Your body is designed to operate in complete darkness at night. If your body is not enveloped by complete darkness at night, it could be impacting your sleep. What do I mean by that?
The Why: As a species we did not always have the power to control the night. Since the invention of electricity and the lightbulb, we have been able to blur the lines of day and night. This is having a major effect on our health if abused, which for most of us is. Your body is regulated by a circadian rhythm clock. This clock influences mood, hormone secretion, sleep-wake behavior, and gene expression. Your circadian clock is controlled mainly by light and darkness. There are other influences like eating, exercise, and stress that can also have an impact, but light/dark are the main players. We as a species are now living in a reversed light cycle world. We spend most of the day inside where the lux (a measure of brightness) is low compared to outside and then at night we are lighting up the inside of our houses counter to the darkness outside.
The body is equipped with light sensors in your eyes and in your skin. A natural cycle that used to occur before electricity lit up the night was as the sun set, the body would sense the dimming light and start releasing melatonin to start making you sleepy. You would cash out shortly after sundown, sleep great through the night, and as the sun started to rise, the rays would hit your skin and filter through your eyelids. Your body then would stop the production of melatonin and start producing cortisol. The cortisol would wake you up ready to go with a ball of energy to attack the day. Along with waking up your digestive system, energy cycles, and other cellular processes would all be lined up on the right time so that they work in harmony.
Fast forward to present day. Light pollution is not talked about, but it is having an impact on our health and even animals in nature. As the sun sets you flick on your indoor lights. Your eyes and skin pick it up as prolonged daytime. The release of melatonin is delayed later and later until you are just exhausted and fall asleep. For many, they are falling asleep because they are exhausted as opposed to following a natural sleep-wake cycle. The bedroom should be completely dark. If you can see your hand in front of your face it is too light. This light can penetrate your eyelids which you guessed it will trigger or interfere with the quality of your sleep and your circadian rhythm.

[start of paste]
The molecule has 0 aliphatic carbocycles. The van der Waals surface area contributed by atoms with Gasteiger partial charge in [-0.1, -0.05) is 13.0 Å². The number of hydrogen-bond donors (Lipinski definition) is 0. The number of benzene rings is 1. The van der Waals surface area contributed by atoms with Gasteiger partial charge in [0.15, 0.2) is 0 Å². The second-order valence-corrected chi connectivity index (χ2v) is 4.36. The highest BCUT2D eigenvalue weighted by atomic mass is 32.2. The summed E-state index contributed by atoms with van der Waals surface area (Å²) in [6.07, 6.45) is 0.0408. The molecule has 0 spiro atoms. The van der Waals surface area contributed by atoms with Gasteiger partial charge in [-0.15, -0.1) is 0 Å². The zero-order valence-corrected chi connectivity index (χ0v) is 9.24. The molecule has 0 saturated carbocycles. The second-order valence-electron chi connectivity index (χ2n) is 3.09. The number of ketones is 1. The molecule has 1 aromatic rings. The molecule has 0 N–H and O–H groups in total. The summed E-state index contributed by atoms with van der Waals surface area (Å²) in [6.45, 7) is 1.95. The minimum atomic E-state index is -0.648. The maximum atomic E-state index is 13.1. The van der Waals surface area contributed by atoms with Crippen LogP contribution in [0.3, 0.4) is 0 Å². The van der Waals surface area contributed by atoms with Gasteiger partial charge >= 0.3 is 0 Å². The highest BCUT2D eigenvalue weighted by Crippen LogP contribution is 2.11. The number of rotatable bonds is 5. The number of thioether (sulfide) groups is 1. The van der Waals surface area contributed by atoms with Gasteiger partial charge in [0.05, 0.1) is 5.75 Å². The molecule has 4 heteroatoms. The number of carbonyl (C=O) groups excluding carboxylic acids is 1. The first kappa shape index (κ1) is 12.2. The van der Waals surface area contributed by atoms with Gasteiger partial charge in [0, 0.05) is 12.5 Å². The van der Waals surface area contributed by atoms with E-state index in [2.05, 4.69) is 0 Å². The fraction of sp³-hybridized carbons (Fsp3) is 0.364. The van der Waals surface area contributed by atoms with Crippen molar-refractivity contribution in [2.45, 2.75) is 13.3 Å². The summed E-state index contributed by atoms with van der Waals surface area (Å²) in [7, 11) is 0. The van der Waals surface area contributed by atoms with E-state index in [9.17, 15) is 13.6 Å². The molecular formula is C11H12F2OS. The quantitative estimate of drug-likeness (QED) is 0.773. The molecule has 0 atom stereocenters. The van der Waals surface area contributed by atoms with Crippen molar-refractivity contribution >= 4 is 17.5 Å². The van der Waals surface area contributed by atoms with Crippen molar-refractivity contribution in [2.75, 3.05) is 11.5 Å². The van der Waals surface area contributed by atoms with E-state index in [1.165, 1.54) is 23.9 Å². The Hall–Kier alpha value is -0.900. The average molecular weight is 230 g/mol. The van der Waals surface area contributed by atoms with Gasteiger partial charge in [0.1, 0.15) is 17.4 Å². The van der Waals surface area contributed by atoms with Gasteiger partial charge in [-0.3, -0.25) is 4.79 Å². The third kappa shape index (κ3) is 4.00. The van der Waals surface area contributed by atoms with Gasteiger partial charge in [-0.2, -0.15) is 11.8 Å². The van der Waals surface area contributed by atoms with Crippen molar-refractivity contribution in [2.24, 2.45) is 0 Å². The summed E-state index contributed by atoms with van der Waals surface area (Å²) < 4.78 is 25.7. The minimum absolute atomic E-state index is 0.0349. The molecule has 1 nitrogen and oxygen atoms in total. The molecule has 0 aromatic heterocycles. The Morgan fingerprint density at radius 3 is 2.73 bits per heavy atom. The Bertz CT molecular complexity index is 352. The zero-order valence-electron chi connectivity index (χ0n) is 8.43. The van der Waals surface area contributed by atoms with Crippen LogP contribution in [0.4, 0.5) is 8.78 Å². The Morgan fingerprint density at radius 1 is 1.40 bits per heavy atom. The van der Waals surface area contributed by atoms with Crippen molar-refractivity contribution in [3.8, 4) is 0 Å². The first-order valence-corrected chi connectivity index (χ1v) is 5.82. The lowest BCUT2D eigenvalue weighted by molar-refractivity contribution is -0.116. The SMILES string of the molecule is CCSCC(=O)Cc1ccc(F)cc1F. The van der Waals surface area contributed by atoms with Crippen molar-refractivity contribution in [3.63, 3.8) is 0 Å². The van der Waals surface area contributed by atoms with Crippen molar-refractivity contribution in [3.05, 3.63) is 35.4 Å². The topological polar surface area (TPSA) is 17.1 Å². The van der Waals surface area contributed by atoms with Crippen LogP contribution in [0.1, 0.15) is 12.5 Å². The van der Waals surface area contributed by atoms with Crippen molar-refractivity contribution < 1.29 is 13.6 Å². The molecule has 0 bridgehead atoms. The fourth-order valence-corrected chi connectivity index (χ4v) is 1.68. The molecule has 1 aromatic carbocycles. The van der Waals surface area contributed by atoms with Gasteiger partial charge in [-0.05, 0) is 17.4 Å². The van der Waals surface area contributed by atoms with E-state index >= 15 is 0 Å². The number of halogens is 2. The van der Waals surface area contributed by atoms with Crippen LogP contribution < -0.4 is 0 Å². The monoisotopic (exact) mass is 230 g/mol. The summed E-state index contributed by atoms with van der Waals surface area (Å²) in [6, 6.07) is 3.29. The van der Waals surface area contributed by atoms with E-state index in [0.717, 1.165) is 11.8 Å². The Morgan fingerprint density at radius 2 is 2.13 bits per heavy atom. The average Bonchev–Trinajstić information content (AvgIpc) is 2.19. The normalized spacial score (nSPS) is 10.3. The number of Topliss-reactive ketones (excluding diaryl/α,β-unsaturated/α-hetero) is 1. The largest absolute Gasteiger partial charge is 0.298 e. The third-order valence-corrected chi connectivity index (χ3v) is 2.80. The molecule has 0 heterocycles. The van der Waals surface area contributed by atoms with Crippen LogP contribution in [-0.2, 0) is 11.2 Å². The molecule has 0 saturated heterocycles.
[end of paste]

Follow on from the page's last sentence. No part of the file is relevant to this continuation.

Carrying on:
I have an Oura ring that is a sleep tracker. I noticed an interesting trend when we had our room painted a few months ago. We removed our drapes to paint the room and decided not to put them up, opting to install blackout blinds. We were a little slow at getting the blinds. On my Oura ring I was able to see my REM sleep decreasing each week due to the morning light coming in. The interesting point to make is that I sleep with a sleep mask so my eyes were not exposed to the light. Light receptors on my skin were being activated and my sleep was being disturbed.
Stray light can come from hallway lights, standby lights on TVs, phones, laptops, and outside lights. Those standby lights are like little LED laser beams and they are wrecking your sleep. Have you ever gotten up to go to the bathroom and flicked on the light and then couldn’t fall back to sleep? I will give you a second to connect the dots. That short flash of light hitting your eyes and skin just told your body it is time to wake up and so a release of cortisol flooded your system.
You are probably thinking to yourself, I fall asleep just fine with the lights on and right you are, but what is the quality of your sleep? Are you falling asleep because you are running on completely empty? Hey, if you are truly exhausted you probably can fall asleep on the airport floor if needed. The goal of the Build Better Sleep Blueprint is to move away from just getting by, to optimizing and maximizing the things that will improve and increase your sleep and health.
How to make a darkspace
So here is a list of solutions you can try for creating a darkspace in your bedroom.
- Put up blackout shades or a super cheap option, but lacking in style would be black plastic over the windows. This is really important for those that work the night shift and need to sleep during the day.
- Purchase an eye mask. I l really like the ones made by Mantasleep (www.mantasleep.com)
- Cover all of the standby lights with black electrical tape or better yet unplug them or move them out of the room.
- Replace any night lights with red led night lights. Red light has the least impact on melatonin levels. Make sure to get ones that are an actual red led opposed to one that is a white led with a red filter. Put these in the bathroom to avoid turning on the light.
- Remove the tv and electronics from the room. The flood of blue light right before bed hitting your skin and eyes even with blue blockers is not ideal.
- Put a towel over alarm clocks or purchase ones that have red numbers.
Try This: Your actions to take for this brick are to check the darkness of your room at night. Can you see your hand in front of your face? If yes, where is the stray light coming from? Refer to the above solutions and start reclaiming your room as a dark space.